Rhys Ifans, speaking Welsh and being an outsider in your homeland
'We lived near the border with England, where the choice was stark. You could either succumb to the encroachment or dig your heels in and resist. I dug my heels in, but I always had my eye on the horizon. There was a definite tension, a sense of being pulled in two directions and a sense of being an outsider. Speaking Welsh and all that. Even as a young boy I felt it, but it has served me in my work. I've drawn on it and used it, in a way.'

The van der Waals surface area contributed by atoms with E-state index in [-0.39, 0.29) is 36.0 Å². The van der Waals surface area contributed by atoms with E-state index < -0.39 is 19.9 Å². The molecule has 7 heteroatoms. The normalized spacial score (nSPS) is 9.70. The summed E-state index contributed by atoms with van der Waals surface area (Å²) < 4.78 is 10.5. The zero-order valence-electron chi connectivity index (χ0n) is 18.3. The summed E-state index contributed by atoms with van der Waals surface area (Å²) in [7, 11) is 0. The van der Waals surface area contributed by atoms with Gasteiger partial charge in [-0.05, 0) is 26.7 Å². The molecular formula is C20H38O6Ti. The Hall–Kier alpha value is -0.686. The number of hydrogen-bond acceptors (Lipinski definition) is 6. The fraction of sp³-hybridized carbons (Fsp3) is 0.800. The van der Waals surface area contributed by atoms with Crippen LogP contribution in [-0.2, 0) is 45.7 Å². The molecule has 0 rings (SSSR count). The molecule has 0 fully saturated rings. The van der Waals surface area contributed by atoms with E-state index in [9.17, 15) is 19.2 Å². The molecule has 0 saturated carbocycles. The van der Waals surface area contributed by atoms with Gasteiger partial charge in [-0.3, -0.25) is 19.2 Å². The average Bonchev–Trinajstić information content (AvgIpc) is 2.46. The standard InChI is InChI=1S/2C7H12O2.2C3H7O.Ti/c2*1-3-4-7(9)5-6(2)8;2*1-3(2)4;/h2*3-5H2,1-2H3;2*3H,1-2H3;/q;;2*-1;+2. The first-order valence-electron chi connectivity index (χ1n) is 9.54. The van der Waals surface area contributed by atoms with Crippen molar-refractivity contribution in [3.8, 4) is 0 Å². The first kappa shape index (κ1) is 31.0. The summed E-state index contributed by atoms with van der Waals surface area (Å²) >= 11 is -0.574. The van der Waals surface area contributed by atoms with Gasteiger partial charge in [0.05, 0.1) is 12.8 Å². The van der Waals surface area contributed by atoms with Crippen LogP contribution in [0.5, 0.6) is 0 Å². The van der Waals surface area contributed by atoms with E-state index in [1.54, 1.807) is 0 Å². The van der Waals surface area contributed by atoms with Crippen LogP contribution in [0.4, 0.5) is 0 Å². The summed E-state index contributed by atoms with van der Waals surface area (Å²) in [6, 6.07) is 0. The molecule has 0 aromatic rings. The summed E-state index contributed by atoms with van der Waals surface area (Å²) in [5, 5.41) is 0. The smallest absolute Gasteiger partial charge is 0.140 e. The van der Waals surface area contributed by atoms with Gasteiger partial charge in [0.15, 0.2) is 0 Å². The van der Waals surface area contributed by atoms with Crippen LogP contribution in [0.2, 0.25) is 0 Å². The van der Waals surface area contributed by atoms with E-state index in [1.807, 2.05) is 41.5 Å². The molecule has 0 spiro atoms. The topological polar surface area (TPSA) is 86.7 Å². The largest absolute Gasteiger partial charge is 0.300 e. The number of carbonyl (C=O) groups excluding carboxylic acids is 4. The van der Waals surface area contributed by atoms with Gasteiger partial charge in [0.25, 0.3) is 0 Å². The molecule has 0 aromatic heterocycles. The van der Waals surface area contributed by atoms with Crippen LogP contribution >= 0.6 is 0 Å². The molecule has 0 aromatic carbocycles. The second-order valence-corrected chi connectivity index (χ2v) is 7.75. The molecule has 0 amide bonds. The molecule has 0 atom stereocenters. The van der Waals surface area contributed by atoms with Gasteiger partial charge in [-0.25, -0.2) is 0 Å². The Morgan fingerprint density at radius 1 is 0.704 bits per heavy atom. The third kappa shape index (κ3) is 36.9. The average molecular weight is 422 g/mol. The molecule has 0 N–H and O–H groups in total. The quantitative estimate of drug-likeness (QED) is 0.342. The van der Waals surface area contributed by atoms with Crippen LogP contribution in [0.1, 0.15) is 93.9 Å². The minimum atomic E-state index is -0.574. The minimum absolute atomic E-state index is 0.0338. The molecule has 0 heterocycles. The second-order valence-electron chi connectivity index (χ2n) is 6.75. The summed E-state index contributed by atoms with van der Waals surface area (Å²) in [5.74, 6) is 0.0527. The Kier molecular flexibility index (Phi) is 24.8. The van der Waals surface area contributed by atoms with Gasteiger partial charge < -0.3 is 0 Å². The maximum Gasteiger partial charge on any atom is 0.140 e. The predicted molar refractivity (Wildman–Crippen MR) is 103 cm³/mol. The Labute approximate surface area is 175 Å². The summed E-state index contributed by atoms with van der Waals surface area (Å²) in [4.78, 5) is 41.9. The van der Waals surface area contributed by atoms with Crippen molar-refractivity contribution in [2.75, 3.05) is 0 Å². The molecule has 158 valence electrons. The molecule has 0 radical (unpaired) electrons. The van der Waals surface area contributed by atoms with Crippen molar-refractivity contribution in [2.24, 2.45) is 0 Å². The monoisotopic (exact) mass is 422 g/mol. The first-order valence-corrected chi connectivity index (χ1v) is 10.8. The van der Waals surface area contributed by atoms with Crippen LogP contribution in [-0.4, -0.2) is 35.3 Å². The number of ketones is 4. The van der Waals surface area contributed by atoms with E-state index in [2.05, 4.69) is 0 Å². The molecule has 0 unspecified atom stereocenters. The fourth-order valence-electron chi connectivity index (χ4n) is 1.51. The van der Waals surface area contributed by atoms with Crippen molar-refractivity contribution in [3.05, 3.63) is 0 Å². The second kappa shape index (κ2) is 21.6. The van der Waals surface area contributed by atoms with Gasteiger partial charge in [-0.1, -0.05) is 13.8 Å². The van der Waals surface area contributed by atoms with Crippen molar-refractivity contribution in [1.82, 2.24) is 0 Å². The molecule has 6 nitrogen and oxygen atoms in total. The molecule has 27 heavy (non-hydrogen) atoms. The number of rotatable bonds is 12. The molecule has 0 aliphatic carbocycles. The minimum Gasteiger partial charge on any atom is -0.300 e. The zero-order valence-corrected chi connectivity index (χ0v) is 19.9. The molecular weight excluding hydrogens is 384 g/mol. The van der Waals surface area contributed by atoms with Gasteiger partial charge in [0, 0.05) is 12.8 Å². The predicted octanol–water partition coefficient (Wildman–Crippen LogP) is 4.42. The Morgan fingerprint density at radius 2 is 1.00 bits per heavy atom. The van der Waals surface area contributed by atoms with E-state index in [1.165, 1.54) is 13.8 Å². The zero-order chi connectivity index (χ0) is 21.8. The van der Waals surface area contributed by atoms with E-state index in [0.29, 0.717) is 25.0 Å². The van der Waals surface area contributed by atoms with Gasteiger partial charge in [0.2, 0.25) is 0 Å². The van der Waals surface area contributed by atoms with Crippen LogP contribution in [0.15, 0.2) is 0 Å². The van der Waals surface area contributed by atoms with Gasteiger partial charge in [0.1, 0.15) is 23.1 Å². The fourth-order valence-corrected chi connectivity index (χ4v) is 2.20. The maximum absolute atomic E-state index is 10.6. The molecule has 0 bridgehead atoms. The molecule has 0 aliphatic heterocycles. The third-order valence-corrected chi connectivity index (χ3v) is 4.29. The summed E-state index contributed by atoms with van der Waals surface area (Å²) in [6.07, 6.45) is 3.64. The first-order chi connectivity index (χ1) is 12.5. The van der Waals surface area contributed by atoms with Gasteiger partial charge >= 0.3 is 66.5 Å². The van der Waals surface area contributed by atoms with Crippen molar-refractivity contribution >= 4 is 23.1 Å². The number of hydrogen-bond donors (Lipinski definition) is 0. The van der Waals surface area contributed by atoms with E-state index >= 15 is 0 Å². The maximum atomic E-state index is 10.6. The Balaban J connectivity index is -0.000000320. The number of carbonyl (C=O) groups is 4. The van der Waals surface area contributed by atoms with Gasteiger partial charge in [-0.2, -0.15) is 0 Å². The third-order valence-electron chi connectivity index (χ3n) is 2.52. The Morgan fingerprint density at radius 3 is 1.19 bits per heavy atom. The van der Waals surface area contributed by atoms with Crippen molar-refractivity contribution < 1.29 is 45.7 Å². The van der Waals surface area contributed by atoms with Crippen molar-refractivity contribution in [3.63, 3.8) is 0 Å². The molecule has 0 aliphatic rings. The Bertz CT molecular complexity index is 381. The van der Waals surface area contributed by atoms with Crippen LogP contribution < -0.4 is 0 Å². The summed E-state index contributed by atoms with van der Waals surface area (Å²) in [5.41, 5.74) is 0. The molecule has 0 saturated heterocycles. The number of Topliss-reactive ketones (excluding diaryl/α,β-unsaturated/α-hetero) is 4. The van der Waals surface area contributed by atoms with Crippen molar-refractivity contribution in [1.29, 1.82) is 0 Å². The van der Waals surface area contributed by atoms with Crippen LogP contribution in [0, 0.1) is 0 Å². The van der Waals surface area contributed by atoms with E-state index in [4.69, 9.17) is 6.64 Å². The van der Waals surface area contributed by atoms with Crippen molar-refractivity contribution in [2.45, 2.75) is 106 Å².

That really made sit up and think; As the Saes [Englishman] I thought it was people like me who'd feel like the outsider which I did before starting to dysgu Cymraeg [learn Welsh].